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Aussies flock to offshore assets

Nicki Bourlioufas  |  13 Sep 2019Text size  Decrease  Increase  |  
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In the chase for yield and diversification Australians are investing record amounts of money offshore, new figures show.

Despite the wider scope of investments opportunities, however, there are currency and political risks investors should factor in, asset managers say.

Data released by the Australian Bureau of Statistics for the June quarter of 2019 shows that offshore investments by all managed funds institutions in Australia, including superannuation funds, totalled a record $561.1 billion.

That represents 16 per cent of all managed funds of $3.53 trillion. The level of offshore managed funds soared 13 per cent from $496.9 billion a year earlier.

Financial experts say people are diversifying their portfolios away from Australian shares and property into assets abroad.

Alastair Reynolds, a portfolio manager of global emerging markets at fund manager Martin Currie, a Legg Mason affiliate, says international equities, including emerging market equities, can diminish “home country” bias – the tendency for Australian shareholders to overly rely on banks and miners.

Looking abroad may also allow investors to tap into emerging trends that are less developed in Australia, Reynolds says.

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“This is not just geographical diversification, but also access to a wider range of sectors and ability to invest in thematic opportunities than is available in the Australian market.

“Examples of these thematics include cloud computing, social media, renewable energy, underpenetrated consumer markets and infrastructure build out,” says Reynolds.

Giuseppe Corona, AMP Capital head of global listed infrastructure, says by choosing a single country/sector approach rather than adopting a global approach, the investor can be overly exposed to the value drivers and risks of that specific country or sector.

“By solely focusing on the domestic market, investors may miss out on exposures to global infrastructure thematics such as the explosion of data usage worldwide and the race to 5G.

“Additionally, within particular sectors such as transportation infrastructure, we currently see better value opportunities internationally,” says Corona.

Chasing growth

International investing also lets you take advantage of higher potential economic growth in foreign countries, especially in emerging markets, where investment returns are expected to be higher time, though at higher risk.

“International investing provides diversification to different points in the economic cycle,” says Reynolds.

That is backed up by economic growth forecasts which paint a dire outlook for developed nations, including Australia, while emerging Asian nations are expected to still experience strong growth.

According to IMF forecasts, China is predicted to grow 6.3 per cent in 2019 and 6.1 per cent in 2020 and India’s economy is set to grow at 7.0 per cent in 2019, picking up to 7.2 per cent in 2020.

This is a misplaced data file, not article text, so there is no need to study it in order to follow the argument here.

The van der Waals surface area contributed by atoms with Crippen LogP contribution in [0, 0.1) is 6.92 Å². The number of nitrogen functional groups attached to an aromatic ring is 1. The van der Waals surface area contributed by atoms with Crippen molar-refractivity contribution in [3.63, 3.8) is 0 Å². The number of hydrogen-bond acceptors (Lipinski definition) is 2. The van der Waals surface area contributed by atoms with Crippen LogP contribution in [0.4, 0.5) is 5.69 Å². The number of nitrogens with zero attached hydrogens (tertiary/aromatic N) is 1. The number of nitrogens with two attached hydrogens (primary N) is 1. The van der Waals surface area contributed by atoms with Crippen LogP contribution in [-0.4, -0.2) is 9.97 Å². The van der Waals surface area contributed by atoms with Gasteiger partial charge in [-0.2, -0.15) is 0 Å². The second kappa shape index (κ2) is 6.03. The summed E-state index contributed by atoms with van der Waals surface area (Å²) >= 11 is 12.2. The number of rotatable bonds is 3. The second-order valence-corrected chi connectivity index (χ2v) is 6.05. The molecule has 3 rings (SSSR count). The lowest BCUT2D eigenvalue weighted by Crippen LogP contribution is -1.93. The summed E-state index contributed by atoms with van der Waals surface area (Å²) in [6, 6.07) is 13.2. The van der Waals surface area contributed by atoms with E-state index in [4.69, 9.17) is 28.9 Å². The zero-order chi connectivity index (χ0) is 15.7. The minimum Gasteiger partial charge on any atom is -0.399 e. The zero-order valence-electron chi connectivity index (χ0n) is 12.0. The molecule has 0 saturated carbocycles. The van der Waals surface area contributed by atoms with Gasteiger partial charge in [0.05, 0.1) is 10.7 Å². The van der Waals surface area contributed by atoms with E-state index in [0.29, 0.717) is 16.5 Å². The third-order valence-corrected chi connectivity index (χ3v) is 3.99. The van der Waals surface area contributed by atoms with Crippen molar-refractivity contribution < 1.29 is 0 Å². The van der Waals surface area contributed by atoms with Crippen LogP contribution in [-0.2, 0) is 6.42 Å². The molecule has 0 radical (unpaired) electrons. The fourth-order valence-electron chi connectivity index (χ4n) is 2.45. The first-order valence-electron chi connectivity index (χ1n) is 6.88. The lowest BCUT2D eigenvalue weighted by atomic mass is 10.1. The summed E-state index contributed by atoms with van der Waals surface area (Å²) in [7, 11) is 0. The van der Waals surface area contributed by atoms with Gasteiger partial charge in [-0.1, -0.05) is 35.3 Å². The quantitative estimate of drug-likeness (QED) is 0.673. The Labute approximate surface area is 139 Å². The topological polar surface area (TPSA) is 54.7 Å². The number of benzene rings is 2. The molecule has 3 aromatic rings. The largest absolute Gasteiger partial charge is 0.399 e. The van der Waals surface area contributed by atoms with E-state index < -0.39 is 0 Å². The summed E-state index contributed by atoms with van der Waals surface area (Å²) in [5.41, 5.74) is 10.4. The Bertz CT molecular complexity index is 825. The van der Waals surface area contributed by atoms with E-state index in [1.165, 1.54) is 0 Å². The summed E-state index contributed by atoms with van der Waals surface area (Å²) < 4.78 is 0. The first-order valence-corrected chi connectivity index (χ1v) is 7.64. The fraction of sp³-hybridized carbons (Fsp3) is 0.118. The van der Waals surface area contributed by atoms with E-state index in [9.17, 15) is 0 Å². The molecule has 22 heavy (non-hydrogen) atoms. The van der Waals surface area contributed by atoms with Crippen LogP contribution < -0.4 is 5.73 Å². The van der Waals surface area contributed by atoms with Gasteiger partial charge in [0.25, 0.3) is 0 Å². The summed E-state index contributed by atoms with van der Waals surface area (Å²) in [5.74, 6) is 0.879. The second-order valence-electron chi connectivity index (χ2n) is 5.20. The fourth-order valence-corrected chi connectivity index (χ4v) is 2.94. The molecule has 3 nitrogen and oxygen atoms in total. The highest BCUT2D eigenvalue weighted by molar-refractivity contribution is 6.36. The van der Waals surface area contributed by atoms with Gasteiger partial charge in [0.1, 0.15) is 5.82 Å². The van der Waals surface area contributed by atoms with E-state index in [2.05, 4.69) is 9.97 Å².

That is more rapid than Australia’s expected economic expansion of 2.1 per cent in 2019 and 2.8 per cent in 2020 and the US, which is expected to grow 2.6 per cent in 2019 and 1.9 per cent in 2020.

Reflecting a stronger performance too, mainland Chinese shares, or China A-shares, have gained around 34 per cent, as measured by A-Share benchmark, the CSI 300 over the year to 13 September. That compares to Australia’s ASX/S&P 200, which is up by about 18 per cent and the US benchmark, the S&P 500, which is up by 20 per cent.

“For our global emerging markets portfolio, we are particularly favourable towards China, simply for the wealth or opportunity it presents for active managers and fundamental stock pickers,” says Reynolds.

“We are also favourable towards in India for its high growth potential and the likelihood that the Indian government will continue its policy of structural reforms to make the country more productive.” 

Factoring in country-specific risks 

However, investors are subject to country-specific risks such as political, economic and regulatory changes when investing offshore. The current tensions in US-China political and trade relations highlight this risk, which has added to the volatility of Chinese share investing.  

Currency risk is another big risk investors face if they go offshore. Foreign investments are usually held in the currency of the country of origin. Income and capital gains or losses must be converted into Australian dollars, which exposes investors to the risk of exchange rate movements.

Any rise in the Australian dollar diminishes returns when assets are converted into the local currency. However, any drop in the Australian dollar helps investors as it magnifies gains when assets are converted into local dollars. 

“Hedging can play a role in making currency outcomes more predictable, but this does come at a cost. We don’t typically hedge equity portfolios for our clients,” says Reynolds. 

If investors do opt to hedge their offshore investments, hedging typically adds an additional 2 to 5 basis points to the cost of a managed fund where fund managers offer both hedged and unhedged versions.

is a Morningstar contributor.

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